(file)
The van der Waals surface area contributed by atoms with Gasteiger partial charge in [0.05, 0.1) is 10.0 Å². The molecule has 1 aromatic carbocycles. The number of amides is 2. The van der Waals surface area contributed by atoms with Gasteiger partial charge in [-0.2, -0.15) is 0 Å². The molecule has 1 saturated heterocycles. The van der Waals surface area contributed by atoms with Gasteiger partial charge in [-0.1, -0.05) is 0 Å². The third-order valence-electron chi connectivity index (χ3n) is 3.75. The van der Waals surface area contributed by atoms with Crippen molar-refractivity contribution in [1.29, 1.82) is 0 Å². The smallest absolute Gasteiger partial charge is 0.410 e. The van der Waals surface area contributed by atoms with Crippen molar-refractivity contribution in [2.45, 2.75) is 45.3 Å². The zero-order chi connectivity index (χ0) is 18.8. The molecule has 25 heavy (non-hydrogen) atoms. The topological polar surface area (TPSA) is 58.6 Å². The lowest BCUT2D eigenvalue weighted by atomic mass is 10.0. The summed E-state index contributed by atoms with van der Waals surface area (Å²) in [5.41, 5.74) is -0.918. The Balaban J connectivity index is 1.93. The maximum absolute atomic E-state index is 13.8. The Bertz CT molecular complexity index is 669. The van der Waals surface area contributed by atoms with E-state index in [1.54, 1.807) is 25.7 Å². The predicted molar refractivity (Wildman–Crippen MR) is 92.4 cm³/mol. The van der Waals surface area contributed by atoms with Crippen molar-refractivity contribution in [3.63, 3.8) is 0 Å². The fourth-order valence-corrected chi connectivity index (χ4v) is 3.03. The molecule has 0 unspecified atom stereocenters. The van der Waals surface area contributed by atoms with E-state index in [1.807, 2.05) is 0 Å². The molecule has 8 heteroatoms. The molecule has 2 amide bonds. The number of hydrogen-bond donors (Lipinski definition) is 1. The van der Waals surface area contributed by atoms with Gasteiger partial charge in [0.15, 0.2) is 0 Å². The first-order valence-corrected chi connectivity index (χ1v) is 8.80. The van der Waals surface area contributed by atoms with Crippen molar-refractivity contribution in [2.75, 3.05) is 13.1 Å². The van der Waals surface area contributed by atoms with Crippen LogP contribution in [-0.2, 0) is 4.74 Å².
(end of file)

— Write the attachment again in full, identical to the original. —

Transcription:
The van der Waals surface area contributed by atoms with Gasteiger partial charge in [0.05, 0.1) is 10.0 Å². The molecule has 1 aromatic carbocycles. The number of amides is 2. The van der Waals surface area contributed by atoms with Gasteiger partial charge in [-0.2, -0.15) is 0 Å². The molecule has 1 saturated heterocycles. The van der Waals surface area contributed by atoms with Gasteiger partial charge in [-0.1, -0.05) is 0 Å². The third-order valence-electron chi connectivity index (χ3n) is 3.75. The van der Waals surface area contributed by atoms with Crippen molar-refractivity contribution in [1.29, 1.82) is 0 Å². The smallest absolute Gasteiger partial charge is 0.410 e. The van der Waals surface area contributed by atoms with Crippen molar-refractivity contribution in [2.45, 2.75) is 45.3 Å². The zero-order chi connectivity index (χ0) is 18.8. The molecule has 25 heavy (non-hydrogen) atoms. The topological polar surface area (TPSA) is 58.6 Å². The lowest BCUT2D eigenvalue weighted by atomic mass is 10.0. The summed E-state index contributed by atoms with van der Waals surface area (Å²) in [5.41, 5.74) is -0.918. The Balaban J connectivity index is 1.93. The maximum absolute atomic E-state index is 13.8. The Bertz CT molecular complexity index is 669. The van der Waals surface area contributed by atoms with E-state index in [1.54, 1.807) is 25.7 Å². The predicted molar refractivity (Wildman–Crippen MR) is 92.4 cm³/mol. The van der Waals surface area contributed by atoms with Crippen molar-refractivity contribution in [3.63, 3.8) is 0 Å². The fourth-order valence-corrected chi connectivity index (χ4v) is 3.03. The molecule has 0 unspecified atom stereocenters. The van der Waals surface area contributed by atoms with E-state index in [1.807, 2.05) is 0 Å². The molecule has 8 heteroatoms. The molecule has 2 amide bonds. The number of hydrogen-bond donors (Lipinski definition) is 1. The van der Waals surface area contributed by atoms with Gasteiger partial charge in [0.15, 0.2) is 0 Å². The first-order valence-corrected chi connectivity index (χ1v) is 8.80. The van der Waals surface area contributed by atoms with Crippen molar-refractivity contribution in [2.75, 3.05) is 13.1 Å². The van der Waals surface area contributed by atoms with Crippen LogP contribution in [-0.2, 0) is 4.74 Å².